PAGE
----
Presently, my B & K system is located in my van, along with some coax, a spare ATU, about 100-feet of wire, a deep-cycle marine battery, and some pre-cut counterpoise wire.  My trusty Yaesu FT-7 serves as the rig.  Despite the 10 to 20 watts output of the old Yaesu FT-7, I have made many cw and SSB contacts from Hawaii Island on this antenna system.  So, while the MFJ copy has its limitations, it could be just the thing for those of you who must use stealth antennas to get on the air.  I believe the cost of the MFJ 1622 is $99.95 USD.

As for other emergency antennas, I’ve repaired and cleaned up an old Hustler mobile system.  The antenna in my storage space is the one with the 54-inch break over mast and coils for 40m, 20, and 15 meters.  The antenna came with a hefty bumper mount and a large spring which takes some of the abuse found in mobile operations.  I haven’t found a good place to mount this antenna on my Odyssey van, so I will keep the antenna for emergency home use.  Last week, I attached the mast and coils to my metal garage roof.  The antenna seemed to work pretty well.  I’ve even used a mag mount with “Ham Stick” antennas for home use.  No real outstanding performance here, but this arrangement will get you on the air.  Those of you with space restrictions may want to use a mobile HF antenna mounted on your vehicle for home operation.  You can alway attach a few radials to the antenna base to improve performance.

Eventhough it’s possible to run an amateur radio station with indoor antennas, I prefer to get my “skyhooks” outside.  I’ve used indoor antennas at qrp power levels (less than 10 watts) with some success.  However, I always seem to pick up more noise inside the house with indoor antennas.  There is also the danger of rf exposure if you run high power with indoor antennas.  If you have no other way of erecting a decent outdoor antenna, a carefully designed indoor antenna running at qrp power levels may keep you in the game.  Some of the digital modes, such as PSK 31, seem to work well at lower power levels.  The  ARRL and CQ Publications offer several books on stealth or hidden antennas that may help you keep active in deed-restricted areas.

That’s all for now.  Tomorrow is another day of teaching at Laupahoehoe High and Elementary School.  Once I polish off a few lesson plans, it will be time to “hit the sack” for some sleep.  Have a good day!

Aloha es 73 de KH6JRM–BK29jx15

Simple Antennas for the Amateur Radio Operator–a continuing series

This has been a very busy day.  My xyl and I were asked to help with the annual May Day Celebration today at Laupahoehoe High School.  The students put on quite a show with Hawaiian Hula, chants, stories, and local music.  In the course of the day’s events, several students asked about the antenna on the roof of my Odyssey van.  After I told them the antenna wasn’t for CB, but rather for amateur radio, they seemed more interested in seeing what my modest rig would do.  So, I selected a frequency for one of the FM repeaters on the island of Maui and had a good time introducing some students to my fellow hams.  I also showed them my emergency HF setup behind the final row of seats.  I didn’t have the HF antenna mounted, so I just let them look at the equipment (Yaesu FT-7), the huge deep cycle marine battery, the hamsticks near the sliding door, and the mag mount nestled under the last row of seats.  Too bad I wasn’t better prepared for a show, but the VHF demonstration seemed to capture their interest.  Depending where my substitute teacher position is posted next year, I may try to set up a small amateur radio station at my next school.  Of course, I would include basic license classes and a few old rigs I could lend the station.  This is all drawing board stuff–I’ll see what my posting shows in September.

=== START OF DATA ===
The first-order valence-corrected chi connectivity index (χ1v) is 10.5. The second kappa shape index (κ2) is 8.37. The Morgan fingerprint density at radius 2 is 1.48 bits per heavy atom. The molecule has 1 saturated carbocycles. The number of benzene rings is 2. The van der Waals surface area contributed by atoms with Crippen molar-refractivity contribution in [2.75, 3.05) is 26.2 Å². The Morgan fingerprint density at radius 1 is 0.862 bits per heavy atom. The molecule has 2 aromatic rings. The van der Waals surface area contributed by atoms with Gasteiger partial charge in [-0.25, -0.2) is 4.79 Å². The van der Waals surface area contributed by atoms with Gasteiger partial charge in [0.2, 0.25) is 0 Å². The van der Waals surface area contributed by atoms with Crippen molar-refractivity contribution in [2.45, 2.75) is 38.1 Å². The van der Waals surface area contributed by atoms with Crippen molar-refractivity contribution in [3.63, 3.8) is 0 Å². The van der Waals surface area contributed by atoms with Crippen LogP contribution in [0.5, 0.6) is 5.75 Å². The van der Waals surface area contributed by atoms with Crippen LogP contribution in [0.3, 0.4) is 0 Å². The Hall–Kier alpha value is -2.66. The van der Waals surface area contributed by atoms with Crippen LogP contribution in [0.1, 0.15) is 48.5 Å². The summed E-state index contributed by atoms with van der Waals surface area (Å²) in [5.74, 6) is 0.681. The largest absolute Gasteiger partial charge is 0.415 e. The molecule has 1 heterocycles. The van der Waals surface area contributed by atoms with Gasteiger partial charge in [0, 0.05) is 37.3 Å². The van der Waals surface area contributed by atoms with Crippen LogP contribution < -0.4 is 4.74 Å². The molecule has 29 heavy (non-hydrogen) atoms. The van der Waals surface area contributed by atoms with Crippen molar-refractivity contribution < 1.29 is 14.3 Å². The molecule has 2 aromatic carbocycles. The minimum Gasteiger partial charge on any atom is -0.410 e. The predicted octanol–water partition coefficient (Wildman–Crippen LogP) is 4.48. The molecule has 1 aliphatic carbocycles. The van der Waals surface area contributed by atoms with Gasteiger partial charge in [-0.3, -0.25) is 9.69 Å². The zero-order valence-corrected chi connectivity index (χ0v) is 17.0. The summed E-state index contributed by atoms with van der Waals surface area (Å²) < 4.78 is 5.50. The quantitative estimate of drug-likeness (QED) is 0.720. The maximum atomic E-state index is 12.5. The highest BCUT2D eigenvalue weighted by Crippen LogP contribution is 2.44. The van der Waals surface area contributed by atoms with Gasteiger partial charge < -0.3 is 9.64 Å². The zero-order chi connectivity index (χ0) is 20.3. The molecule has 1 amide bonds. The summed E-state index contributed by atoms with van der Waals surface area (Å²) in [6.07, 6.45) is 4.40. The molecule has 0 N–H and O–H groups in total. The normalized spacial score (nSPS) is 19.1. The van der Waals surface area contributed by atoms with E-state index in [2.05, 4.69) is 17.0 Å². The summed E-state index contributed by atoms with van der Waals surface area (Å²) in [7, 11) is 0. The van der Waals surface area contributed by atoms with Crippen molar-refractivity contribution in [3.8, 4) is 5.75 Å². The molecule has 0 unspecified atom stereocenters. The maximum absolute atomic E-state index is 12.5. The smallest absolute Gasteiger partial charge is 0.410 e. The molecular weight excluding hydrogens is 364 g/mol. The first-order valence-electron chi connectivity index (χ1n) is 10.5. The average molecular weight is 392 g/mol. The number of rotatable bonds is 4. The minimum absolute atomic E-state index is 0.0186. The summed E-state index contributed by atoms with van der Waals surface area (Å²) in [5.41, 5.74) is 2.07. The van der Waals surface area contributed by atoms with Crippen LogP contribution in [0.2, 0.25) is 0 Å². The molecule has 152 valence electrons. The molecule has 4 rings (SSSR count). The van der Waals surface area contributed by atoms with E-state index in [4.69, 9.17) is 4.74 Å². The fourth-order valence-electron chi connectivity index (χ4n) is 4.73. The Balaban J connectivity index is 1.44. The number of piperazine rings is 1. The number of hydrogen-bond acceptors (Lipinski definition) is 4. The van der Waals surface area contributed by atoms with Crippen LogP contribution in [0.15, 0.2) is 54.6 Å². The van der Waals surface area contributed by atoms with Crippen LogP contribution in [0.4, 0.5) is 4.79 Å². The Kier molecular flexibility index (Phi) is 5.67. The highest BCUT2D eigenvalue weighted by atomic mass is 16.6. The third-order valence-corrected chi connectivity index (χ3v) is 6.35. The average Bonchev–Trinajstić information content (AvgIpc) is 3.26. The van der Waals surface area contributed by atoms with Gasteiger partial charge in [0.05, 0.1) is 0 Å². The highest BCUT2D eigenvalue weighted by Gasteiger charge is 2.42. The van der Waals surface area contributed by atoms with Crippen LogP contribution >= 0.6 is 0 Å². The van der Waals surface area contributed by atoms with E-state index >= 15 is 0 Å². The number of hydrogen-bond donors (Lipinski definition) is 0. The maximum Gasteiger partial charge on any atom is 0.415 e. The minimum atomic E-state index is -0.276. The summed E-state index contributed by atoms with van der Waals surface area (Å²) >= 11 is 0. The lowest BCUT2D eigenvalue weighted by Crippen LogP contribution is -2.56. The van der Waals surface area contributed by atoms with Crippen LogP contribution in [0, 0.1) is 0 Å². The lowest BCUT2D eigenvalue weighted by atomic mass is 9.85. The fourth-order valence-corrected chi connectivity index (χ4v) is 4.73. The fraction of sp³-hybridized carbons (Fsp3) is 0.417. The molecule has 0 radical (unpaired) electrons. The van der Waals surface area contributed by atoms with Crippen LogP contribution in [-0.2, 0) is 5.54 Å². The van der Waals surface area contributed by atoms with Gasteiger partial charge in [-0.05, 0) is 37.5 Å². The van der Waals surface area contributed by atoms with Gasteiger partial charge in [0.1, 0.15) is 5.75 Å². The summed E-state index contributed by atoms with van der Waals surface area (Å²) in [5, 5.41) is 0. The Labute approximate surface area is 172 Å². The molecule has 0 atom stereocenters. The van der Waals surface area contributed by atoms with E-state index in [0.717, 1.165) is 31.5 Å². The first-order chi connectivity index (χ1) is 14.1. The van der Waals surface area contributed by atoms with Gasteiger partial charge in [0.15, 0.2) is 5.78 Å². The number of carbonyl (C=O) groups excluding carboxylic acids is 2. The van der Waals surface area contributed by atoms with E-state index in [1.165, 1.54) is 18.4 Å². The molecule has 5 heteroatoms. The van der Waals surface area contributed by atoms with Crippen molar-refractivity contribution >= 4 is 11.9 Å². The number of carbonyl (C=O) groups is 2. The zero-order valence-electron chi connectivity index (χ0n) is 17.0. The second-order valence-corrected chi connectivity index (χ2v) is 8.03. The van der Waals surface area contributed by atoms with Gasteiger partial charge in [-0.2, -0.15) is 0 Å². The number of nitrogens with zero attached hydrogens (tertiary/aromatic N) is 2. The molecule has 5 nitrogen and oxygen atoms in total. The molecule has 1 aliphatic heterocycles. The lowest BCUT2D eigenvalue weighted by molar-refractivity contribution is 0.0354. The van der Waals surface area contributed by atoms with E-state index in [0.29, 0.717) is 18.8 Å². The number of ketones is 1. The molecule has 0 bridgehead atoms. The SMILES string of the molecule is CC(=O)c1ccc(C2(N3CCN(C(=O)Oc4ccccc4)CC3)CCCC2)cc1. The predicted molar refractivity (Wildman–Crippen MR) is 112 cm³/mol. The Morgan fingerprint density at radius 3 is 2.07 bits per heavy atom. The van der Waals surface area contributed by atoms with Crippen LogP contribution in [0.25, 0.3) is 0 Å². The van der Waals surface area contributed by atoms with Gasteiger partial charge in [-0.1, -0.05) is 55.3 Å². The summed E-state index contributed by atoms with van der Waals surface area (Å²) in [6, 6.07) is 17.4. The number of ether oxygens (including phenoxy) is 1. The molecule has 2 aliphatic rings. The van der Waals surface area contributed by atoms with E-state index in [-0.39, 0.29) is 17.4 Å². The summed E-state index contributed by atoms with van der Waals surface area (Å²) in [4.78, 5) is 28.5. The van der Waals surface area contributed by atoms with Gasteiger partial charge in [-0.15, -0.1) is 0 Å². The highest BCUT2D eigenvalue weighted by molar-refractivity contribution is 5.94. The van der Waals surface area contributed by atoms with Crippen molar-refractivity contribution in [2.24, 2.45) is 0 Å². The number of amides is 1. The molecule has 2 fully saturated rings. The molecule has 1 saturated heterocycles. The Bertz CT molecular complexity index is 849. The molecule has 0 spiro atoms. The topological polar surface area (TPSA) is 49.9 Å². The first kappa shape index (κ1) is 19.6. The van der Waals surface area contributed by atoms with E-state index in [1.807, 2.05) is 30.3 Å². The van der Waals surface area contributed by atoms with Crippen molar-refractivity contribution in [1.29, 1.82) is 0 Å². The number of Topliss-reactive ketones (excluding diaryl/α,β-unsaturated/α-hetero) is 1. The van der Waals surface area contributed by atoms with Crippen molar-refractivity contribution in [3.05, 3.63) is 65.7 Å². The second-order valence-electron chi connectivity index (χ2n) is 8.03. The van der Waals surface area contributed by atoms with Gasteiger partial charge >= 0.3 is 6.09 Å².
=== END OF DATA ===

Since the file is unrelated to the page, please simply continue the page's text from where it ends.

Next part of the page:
When the xyl and I arrived home after the May Day festivities, I had a few hours to kill before dinner.  Once we got our daily walk and jogging routine complete, I decided to set up the emergency station I had so carefully placed in the van.  With a 40 meter hamstick, a mag mount, and four, 32-foot radials attached to the mag mount, I had an antenna that produced some good contacts.  The large capacity deep cycle marine battery was heavy, but I managed to wrestle it into a good position to power the old Yaesu FT-7.  After about an hour, I put everything back in the van, convinced that the simple system worked and would be easy to set up during an emergency.